Difficulties and confidence: On a superficial consideration, they might seem to be inversely related - the more you have of one, the less you'll have of the other. But allow me to quote one of my favorite philosophers, the prominent first century Roman lawyer, and advisor to very successful people, Seneca. These are his thoughts, in my own translation from The Stoic Art of Living:
"The powers we have can never inspire in us a genuine inner self-confidence until we have confronted many difficulties along the way, and even now and then have had to struggle fiercely with them. This is the only way our true spirit can ever really be tested - the inner spirit we have that will never consent to be ruled by outer forces. The nature of such a spirit can be seen in the fact that no prizefighter can go into a contest with high spirits if he has never been beaten black and blue. The only man who can enter the ring with confidence is one who has seen his own blood, had felt his teeth rattled by an opponent's fist, has been tripped up and has experienced the full force of an adversary's charge, who has been knocked down in body, but not in spirit - one who, as often as he falls, gets up again with greater determination than ever." (Epistulae Morales, I.75)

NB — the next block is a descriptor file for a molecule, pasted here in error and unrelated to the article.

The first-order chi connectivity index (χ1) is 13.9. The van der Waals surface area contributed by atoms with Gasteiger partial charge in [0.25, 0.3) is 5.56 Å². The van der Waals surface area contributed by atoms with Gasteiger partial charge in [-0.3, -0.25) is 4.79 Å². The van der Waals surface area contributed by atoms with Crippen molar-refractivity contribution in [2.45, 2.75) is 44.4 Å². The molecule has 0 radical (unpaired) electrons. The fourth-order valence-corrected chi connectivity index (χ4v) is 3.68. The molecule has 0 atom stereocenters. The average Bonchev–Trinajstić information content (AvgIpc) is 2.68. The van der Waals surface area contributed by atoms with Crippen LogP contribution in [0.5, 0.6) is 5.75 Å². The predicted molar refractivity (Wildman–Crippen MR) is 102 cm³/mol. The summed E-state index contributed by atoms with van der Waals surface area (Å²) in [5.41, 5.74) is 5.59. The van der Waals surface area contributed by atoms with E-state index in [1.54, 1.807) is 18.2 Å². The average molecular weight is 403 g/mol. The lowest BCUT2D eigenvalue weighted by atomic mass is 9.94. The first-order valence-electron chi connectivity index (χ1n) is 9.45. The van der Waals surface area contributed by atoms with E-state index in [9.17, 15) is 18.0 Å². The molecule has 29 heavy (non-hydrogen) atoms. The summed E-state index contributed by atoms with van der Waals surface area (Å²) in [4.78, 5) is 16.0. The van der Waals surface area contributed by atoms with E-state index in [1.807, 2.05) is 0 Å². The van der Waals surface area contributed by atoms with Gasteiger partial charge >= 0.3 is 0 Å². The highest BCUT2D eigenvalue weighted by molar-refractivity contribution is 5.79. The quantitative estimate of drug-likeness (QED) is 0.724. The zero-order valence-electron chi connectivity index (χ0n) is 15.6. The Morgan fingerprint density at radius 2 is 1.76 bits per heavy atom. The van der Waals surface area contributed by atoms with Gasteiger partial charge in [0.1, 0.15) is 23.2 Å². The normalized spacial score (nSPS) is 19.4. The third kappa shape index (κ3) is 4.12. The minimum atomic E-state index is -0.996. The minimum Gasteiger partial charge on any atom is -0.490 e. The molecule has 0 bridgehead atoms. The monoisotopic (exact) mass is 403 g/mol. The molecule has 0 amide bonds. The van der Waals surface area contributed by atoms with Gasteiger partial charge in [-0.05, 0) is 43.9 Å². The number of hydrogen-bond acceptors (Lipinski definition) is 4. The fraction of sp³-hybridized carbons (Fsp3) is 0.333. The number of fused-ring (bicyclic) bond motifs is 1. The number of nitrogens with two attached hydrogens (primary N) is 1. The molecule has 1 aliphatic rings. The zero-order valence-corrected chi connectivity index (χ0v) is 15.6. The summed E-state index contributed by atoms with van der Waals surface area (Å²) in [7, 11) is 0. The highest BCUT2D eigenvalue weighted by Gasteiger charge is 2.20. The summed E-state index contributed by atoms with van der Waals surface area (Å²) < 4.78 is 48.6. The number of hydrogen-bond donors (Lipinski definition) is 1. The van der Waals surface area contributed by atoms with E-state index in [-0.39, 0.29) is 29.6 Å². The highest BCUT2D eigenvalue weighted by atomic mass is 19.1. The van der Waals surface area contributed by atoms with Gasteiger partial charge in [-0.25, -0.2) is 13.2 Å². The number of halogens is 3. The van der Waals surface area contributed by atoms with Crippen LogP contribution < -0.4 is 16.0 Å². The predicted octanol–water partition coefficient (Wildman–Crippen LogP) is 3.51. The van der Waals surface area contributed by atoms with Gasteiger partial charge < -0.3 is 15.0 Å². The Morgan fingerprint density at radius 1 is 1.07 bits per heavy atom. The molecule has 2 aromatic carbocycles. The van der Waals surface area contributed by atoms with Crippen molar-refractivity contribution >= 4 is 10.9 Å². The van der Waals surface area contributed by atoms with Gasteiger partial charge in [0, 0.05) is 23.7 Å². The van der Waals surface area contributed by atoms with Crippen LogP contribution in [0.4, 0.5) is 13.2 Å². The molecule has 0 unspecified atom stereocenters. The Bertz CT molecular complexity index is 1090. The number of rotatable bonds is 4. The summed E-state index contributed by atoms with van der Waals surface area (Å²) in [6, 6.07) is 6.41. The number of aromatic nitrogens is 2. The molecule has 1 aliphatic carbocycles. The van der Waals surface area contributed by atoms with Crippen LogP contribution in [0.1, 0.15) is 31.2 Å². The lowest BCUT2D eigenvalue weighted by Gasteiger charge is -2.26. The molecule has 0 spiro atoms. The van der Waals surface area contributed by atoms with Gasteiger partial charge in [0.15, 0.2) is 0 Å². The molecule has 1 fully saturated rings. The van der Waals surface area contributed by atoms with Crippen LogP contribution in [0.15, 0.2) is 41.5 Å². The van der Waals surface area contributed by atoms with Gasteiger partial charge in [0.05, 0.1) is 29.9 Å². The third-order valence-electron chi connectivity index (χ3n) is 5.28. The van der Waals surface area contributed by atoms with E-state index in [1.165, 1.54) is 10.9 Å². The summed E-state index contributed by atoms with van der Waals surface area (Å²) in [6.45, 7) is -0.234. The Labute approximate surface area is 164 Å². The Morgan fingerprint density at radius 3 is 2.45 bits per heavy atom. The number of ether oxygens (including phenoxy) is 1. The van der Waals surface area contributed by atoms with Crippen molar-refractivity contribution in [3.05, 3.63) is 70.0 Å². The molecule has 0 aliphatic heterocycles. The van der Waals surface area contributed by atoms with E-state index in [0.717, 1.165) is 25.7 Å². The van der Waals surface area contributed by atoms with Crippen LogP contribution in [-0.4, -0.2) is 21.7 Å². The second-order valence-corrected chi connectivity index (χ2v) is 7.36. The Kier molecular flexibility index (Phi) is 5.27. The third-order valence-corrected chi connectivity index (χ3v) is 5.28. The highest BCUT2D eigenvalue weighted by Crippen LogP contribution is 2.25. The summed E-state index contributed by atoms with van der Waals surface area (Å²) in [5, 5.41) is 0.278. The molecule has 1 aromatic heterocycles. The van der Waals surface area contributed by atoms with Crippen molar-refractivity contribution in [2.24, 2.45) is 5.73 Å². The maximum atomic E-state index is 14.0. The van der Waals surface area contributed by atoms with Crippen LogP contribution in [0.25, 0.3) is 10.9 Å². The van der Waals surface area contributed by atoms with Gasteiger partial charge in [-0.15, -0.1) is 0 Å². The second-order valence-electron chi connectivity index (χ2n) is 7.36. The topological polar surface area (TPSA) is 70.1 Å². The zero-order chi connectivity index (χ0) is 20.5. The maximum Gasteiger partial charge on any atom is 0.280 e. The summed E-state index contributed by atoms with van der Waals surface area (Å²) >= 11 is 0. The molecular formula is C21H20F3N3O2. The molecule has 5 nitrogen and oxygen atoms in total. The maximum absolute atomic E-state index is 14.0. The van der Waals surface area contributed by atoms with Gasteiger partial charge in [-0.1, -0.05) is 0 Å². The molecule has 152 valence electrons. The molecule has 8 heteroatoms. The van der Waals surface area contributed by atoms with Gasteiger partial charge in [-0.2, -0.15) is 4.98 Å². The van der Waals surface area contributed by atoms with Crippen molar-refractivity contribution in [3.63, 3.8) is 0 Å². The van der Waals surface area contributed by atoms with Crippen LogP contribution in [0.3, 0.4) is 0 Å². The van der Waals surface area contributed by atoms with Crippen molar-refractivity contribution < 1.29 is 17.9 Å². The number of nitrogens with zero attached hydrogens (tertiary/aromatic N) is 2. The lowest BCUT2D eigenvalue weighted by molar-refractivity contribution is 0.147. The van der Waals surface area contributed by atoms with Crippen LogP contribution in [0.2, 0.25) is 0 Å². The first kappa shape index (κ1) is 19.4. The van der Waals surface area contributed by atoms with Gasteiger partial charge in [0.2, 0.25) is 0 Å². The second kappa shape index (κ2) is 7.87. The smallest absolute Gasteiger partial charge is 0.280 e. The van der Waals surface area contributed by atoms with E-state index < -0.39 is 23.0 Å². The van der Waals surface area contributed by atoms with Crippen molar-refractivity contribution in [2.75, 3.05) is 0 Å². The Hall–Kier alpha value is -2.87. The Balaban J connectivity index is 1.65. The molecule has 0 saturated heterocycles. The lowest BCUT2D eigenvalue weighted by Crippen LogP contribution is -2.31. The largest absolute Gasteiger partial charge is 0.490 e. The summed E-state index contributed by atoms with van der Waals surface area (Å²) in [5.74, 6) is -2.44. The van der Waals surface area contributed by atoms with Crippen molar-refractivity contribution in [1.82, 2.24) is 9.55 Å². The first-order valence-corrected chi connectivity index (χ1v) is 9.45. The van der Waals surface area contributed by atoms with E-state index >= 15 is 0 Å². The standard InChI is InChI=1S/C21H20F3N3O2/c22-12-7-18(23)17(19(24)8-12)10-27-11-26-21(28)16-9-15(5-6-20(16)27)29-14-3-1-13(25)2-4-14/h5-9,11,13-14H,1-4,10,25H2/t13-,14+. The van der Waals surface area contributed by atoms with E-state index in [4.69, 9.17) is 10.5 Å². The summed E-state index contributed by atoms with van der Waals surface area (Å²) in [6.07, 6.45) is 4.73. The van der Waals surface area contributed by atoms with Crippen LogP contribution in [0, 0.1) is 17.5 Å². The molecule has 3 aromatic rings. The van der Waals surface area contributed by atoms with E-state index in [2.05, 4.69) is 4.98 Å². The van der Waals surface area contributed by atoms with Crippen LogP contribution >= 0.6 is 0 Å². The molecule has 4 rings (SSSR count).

In another place, Seneca goes so far as to say:
"Disaster is virtue's opportunity."
Disaster. Catastrophe. Failure. Disappointment. It's all about how we react to difficulties. Do they weaken us and take us down, or strengthen us and build us up? To an amazing extent, and within an extraordinarily wide range of circumstances, that's largely up to us. And in responding well to the trouble we face in our own lives, we can be an example to others of what it's like to be knocked down, but not knocked out.